In San Rafael, CA yesterday, representatives from the Tea Party and the Green Party shared a forum to exchange views on the Nation’s economic problems. From the Marin Independent Journal:
About 50 people turned out to hear Sally Zelikovsky of San Rafael, founder of the Bay Area Patriots and coordinator of the San Francisco Tea Party, and Larry Bragman, a Fairfax councilman and active Green Party member, present their alternative versions of economic reality during a luncheon meeting of the Marin Coalition at Chalet Basque.
“Look in your homes,” Zelikovsky said. “There is not one aspect of your lives that isn’t regulated — from lightbulbs, to energy output, from the kind of car you drive, the smart meter slapped on your house, to what your children do or don’t learn in this school — this is just the tip of the big government iceberg.”
But Bragman said more, not less, regulation is needed if the nation is to avoid another banking crisis in the near future. He said it was repeal of the Glass-Steagall Act, which mandated separation of investment and commercial banking, that caused the economic crisis.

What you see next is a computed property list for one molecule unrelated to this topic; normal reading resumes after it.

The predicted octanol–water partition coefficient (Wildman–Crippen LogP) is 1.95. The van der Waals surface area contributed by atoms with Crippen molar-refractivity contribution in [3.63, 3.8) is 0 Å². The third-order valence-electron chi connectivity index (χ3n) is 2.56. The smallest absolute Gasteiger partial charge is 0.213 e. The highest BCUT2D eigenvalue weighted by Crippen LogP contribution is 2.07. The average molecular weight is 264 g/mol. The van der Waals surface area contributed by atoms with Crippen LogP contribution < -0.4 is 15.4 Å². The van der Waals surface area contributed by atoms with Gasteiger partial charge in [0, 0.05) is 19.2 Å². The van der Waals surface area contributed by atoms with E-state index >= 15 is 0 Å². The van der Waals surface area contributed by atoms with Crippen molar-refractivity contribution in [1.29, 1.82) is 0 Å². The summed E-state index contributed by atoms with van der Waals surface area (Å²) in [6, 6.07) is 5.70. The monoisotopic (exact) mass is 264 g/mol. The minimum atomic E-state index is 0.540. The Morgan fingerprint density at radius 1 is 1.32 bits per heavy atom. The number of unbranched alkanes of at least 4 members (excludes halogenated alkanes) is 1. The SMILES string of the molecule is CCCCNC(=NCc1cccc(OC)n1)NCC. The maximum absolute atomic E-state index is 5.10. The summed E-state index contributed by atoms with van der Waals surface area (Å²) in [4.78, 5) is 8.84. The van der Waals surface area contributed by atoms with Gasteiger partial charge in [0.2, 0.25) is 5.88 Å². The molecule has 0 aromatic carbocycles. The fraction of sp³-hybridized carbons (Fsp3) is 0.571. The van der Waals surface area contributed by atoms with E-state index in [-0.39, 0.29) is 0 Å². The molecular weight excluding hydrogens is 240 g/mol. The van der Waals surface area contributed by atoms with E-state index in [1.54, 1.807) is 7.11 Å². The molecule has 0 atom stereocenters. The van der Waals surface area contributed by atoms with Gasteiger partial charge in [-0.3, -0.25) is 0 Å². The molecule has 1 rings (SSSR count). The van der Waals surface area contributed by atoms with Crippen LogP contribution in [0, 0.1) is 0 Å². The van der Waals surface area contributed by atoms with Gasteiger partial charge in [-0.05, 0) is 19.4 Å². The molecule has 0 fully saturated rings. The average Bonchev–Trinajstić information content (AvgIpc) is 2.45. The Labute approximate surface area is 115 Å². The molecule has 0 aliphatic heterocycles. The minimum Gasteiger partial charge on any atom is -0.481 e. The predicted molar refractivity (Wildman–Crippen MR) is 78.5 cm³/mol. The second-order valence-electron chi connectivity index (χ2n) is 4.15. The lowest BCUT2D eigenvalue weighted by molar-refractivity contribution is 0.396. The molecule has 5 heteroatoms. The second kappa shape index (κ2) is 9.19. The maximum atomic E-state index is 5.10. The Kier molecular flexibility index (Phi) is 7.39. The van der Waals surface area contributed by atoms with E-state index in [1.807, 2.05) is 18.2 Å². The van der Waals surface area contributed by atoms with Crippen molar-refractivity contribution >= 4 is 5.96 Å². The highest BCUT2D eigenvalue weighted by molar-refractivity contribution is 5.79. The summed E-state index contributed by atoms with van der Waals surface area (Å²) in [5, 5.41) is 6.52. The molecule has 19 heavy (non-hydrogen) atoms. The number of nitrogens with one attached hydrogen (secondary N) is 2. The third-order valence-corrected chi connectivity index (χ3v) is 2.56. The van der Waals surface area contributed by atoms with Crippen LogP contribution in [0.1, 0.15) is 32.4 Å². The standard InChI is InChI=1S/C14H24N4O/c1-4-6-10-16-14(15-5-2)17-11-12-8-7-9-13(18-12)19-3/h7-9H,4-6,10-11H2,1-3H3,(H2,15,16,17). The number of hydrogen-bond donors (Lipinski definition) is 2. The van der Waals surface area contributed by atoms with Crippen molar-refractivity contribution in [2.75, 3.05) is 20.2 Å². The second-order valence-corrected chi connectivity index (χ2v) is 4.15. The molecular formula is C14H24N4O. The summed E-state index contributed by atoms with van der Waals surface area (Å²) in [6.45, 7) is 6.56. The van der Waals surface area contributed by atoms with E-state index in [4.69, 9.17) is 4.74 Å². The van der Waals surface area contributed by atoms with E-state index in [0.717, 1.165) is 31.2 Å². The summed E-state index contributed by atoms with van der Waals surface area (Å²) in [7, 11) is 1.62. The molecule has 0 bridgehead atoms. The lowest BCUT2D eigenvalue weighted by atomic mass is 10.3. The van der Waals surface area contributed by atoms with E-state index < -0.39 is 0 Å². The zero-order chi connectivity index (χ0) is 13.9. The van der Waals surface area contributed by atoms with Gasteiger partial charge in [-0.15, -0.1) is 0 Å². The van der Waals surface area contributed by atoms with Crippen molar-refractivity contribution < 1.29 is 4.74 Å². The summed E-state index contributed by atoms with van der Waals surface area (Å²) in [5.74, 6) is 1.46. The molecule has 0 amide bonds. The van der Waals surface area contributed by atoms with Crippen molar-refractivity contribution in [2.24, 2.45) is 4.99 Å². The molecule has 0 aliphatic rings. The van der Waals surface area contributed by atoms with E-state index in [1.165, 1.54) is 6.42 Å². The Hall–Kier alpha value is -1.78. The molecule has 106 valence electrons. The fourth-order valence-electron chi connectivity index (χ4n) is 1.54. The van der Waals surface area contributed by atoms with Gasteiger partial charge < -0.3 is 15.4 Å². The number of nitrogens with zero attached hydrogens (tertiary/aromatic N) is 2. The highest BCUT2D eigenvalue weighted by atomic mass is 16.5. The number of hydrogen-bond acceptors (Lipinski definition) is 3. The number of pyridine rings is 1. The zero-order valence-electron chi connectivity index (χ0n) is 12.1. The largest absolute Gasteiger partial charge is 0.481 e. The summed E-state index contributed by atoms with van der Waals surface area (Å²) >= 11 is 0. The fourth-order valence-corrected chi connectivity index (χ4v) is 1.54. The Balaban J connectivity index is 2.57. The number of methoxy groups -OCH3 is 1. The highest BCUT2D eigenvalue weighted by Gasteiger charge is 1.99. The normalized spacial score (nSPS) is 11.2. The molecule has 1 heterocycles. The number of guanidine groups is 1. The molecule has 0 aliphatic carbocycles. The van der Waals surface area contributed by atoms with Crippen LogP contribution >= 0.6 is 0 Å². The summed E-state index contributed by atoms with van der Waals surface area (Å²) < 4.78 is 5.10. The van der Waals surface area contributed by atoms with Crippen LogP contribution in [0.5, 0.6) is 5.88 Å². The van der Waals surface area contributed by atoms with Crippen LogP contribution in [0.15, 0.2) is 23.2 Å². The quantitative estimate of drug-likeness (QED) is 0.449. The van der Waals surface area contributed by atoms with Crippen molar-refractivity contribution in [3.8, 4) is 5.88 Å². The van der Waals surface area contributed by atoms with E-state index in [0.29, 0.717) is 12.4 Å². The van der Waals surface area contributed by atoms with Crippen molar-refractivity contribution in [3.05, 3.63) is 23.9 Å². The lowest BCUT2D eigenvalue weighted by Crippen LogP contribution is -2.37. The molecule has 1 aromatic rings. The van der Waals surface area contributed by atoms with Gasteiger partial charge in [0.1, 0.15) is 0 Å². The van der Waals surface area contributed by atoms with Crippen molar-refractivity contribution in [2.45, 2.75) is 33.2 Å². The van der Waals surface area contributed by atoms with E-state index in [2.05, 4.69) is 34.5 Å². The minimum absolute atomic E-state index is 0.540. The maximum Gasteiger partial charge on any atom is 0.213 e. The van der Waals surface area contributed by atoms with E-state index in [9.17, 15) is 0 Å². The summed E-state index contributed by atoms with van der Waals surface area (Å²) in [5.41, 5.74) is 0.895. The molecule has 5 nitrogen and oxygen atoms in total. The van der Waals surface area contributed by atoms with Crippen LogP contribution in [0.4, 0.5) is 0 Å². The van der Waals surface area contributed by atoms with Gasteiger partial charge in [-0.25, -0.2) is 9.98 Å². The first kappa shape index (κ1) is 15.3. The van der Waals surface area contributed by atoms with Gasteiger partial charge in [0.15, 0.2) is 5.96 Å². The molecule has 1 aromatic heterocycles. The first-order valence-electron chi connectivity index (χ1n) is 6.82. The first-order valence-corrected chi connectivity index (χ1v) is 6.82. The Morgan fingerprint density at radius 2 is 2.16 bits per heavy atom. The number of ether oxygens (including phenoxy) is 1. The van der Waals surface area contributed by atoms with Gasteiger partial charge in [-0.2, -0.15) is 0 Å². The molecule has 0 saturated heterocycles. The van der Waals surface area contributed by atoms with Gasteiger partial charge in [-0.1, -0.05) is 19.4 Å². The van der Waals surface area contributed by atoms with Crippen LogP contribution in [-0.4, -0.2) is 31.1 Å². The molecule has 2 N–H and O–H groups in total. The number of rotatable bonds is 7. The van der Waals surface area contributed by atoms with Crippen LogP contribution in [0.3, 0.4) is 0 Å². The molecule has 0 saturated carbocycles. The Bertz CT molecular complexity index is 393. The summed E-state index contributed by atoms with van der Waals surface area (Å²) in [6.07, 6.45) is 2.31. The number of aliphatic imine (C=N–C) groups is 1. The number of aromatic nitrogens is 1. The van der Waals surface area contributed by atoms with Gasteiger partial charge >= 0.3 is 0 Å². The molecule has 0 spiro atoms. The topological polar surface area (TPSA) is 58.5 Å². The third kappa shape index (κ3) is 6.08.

“For anyone to say that what we need to cure the illness is more of the poison that got us sick, I think that point of view is ignoring what brought us here,” Bragman said. “We need to re-regulate banking. The full faith and credit of the United States should not be insuring a casino economy on Wall Street, and that’s exactly what it’s doing now.”
Bragman said international free-trade policies such as the North American Free Trade Agreement have also contributed to the nation’s economic problems.
“Free trade has hollowed out our economy. NAFTA is and was a disaster,” Bragman said. In addition to undercutting the wages of U.S. workers, he said NAFTA has wrecked Mexico’s agricultural economy, leaving many destitute farmers little choice but to emigrate north.
Bragman said federal health care reform hasn’t gone far enough. “I think we need to embrace single-payer, universal health care,” he said.
Read the entire article here.